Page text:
Is it time to toss the late-night texting and tweeting habits? According to a nationwide survey by the National Sleep Foundation in 2011, Generation Y has more difficulty falling asleep than any other population. In fact, people of all ages are having some problems in the bedroom: Over 70 million Americans suffer from sleep problems like insomnia . Simmons, J.H. University of California, Los Angeles' Sleep Center, USA. Journal of California Dental Association. 2012 Feb;40(2):159-67.. But sleep is a fundamental part of a healthy lifestyle, since it gives our bodies some R&R, keeps our brains sharp, and can even improve memory . Ellenbogen, J.M., Hulbert, J.C., Stickgold, R., et al. Center for Sleep and Cognition, Harvard Medical School, 330 Brookline Avenue, Feldberg 861, Boston, Massachusetts 02215, USA. Current Biology. 2006 Jul 11;16(13):1290-4.. There’s no one magical formula to catching those Zzzs, but research suggests certain sounds can help us drift off to dreamland. From white noise to the sounds of the Amazon, find out which noises may help us sleep better—and which ones will only leave us with bags under our eyes.

Please Don’t Stop the Music—The Need-To-Know

Crank These Sounds to Fall Asleep Fast

During sleep, we still perceive sounds and in a part of the brain called the . Dang-Vu, T.T., McKinney, S.M., Buxton, O.M., et al. Division of Sleep Medicine, Harvard Medical School, Boston, MA 02115, USA. Current Biology. 2010 Aug 10;20(15):R626-7. . Desseilles, M., Vu, T.D. and Maquet, P. Cyclotron Research Center, University of Liège, Belgium. Handbook of Clinical Neurology. 2011;98:71-94. . Dang-Vu, T.T., Bonjean, M., Schabus, M., et al. Cyclotron Research Centre, University of Liège, B-4000 Liège, Belgium. Proceedings of the National Academy of the Sciences U.S.A. 2011 Sep 13;108(37):15438-43.. But there’s no need to whisper while gossiping about a sleeping pal—people are much less sensitive to their environment when they’re snoozing than when they’re awake . Desseilles, M., Vu, T.D. and Maquet, P. Cyclotron Research Center, University of Liège, Belgium. Handbook of Clinical Neurology. 2011;98:71-94.. Our sensitivity to noise varies a lot based on the kinds of brain waves we produce while sleeping . Ellenbogen, J.M., Hulbert, J.C., Stickgold, R., et al. Center for Sleep and Cognition, Harvard Medical School, 330 Brookline Avenue, Feldberg 861, Boston, Massachusetts 02215, USA. Current Biology. 2006 Jul 11;16(13):1290-4.. Some people wake up if a feather drops; others can sleep through a fire alarm. The sounds we notice while sleeping or falling asleep can either be alarming or relaxing, says , a neuroscientist at the Sleep Division at Harvard Medical School. Alarming sounds can disrupt the process of falling asleep; relaxing sounds, on the other hand, can help us fall asleep more quickly and sleep more deeply . Dang-Vu, T.T., McKinney, S.M., Buxton, O.M., et al. Division of Sleep Medicine, Harvard Medical School, Boston, MA 02115, USA. Current Biology. 2010 Aug 10;20(15):R626-7. . Zhou, J., Liu, D., Li, X., et al. Academy for Advanced Interdisciplinary Studies, Peking University, Beijing 100871, People's Republic of China. Journal of Theoretical Biology. 2012 Aug 7;306:68-72.. But it’s not always easy to know whether those Friends reruns on low volume will be soothing or disruptive.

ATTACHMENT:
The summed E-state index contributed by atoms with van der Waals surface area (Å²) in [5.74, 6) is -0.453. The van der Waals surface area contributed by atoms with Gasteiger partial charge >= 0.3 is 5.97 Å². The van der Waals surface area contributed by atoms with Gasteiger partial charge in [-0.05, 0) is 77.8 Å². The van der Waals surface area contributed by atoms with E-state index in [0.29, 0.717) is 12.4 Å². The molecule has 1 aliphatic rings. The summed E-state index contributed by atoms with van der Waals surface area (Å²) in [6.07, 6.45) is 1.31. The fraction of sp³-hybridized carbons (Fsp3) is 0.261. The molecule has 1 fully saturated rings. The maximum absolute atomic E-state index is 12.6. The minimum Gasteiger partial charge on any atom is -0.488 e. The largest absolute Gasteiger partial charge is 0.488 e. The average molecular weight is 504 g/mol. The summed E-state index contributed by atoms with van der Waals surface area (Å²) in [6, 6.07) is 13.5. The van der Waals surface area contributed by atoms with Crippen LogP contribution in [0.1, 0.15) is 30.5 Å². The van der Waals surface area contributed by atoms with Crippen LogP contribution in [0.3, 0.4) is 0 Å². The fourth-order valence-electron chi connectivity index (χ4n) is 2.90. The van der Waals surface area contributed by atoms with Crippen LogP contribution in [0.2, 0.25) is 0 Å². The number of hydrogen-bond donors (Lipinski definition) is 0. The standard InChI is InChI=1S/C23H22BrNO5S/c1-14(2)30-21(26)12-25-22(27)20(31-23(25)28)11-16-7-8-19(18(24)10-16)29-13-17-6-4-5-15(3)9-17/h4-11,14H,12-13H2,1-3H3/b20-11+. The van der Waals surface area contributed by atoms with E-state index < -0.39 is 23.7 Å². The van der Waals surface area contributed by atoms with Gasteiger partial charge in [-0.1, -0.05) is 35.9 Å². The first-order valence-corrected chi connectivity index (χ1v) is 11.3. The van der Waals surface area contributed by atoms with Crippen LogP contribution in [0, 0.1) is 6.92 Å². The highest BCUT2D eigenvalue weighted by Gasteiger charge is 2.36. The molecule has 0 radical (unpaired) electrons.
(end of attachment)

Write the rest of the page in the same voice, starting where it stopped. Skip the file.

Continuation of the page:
Sleep On It—Your Action Plan

Crank These Sounds to Fall Asleep Fast